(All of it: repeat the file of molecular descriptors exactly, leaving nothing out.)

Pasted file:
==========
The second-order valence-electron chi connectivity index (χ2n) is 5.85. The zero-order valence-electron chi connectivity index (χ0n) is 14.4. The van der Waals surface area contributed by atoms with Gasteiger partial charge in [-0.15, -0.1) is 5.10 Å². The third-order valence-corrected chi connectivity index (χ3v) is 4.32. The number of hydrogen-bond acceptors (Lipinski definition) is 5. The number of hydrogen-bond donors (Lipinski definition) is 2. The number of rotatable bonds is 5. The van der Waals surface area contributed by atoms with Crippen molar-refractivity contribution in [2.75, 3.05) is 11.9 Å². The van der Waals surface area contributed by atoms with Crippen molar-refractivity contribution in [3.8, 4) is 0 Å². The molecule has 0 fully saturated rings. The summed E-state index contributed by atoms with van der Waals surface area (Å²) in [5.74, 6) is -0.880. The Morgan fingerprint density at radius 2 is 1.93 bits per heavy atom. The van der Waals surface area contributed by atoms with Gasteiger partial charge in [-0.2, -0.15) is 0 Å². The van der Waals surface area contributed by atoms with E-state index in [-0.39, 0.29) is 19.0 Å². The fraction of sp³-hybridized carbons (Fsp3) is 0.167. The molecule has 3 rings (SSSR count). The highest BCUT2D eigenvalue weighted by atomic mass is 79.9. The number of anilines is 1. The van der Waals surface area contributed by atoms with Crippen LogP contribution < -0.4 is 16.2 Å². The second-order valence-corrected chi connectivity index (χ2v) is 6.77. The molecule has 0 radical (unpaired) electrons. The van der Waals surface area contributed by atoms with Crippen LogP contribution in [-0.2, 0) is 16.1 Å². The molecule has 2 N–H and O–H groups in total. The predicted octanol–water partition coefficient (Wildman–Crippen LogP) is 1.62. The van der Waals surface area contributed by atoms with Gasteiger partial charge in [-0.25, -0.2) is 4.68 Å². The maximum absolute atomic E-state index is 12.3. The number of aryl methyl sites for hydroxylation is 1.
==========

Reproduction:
The second-order valence-electron chi connectivity index (χ2n) is 5.85. The zero-order valence-electron chi connectivity index (χ0n) is 14.4. The van der Waals surface area contributed by atoms with Gasteiger partial charge in [-0.15, -0.1) is 5.10 Å². The third-order valence-corrected chi connectivity index (χ3v) is 4.32. The number of hydrogen-bond acceptors (Lipinski definition) is 5. The number of hydrogen-bond donors (Lipinski definition) is 2. The number of rotatable bonds is 5. The van der Waals surface area contributed by atoms with Crippen molar-refractivity contribution in [2.75, 3.05) is 11.9 Å². The van der Waals surface area contributed by atoms with Crippen molar-refractivity contribution in [3.8, 4) is 0 Å². The molecule has 0 fully saturated rings. The summed E-state index contributed by atoms with van der Waals surface area (Å²) in [5.74, 6) is -0.880. The Morgan fingerprint density at radius 2 is 1.93 bits per heavy atom. The van der Waals surface area contributed by atoms with Gasteiger partial charge in [-0.2, -0.15) is 0 Å². The van der Waals surface area contributed by atoms with E-state index in [-0.39, 0.29) is 19.0 Å². The fraction of sp³-hybridized carbons (Fsp3) is 0.167. The molecule has 3 rings (SSSR count). The highest BCUT2D eigenvalue weighted by atomic mass is 79.9. The number of anilines is 1. The van der Waals surface area contributed by atoms with Crippen LogP contribution < -0.4 is 16.2 Å². The second-order valence-corrected chi connectivity index (χ2v) is 6.77. The molecule has 0 radical (unpaired) electrons. The van der Waals surface area contributed by atoms with Crippen LogP contribution in [-0.2, 0) is 16.1 Å². The molecule has 2 N–H and O–H groups in total. The predicted octanol–water partition coefficient (Wildman–Crippen LogP) is 1.62. The van der Waals surface area contributed by atoms with Gasteiger partial charge in [-0.25, -0.2) is 4.68 Å². The maximum absolute atomic E-state index is 12.3. The number of aryl methyl sites for hydroxylation is 1.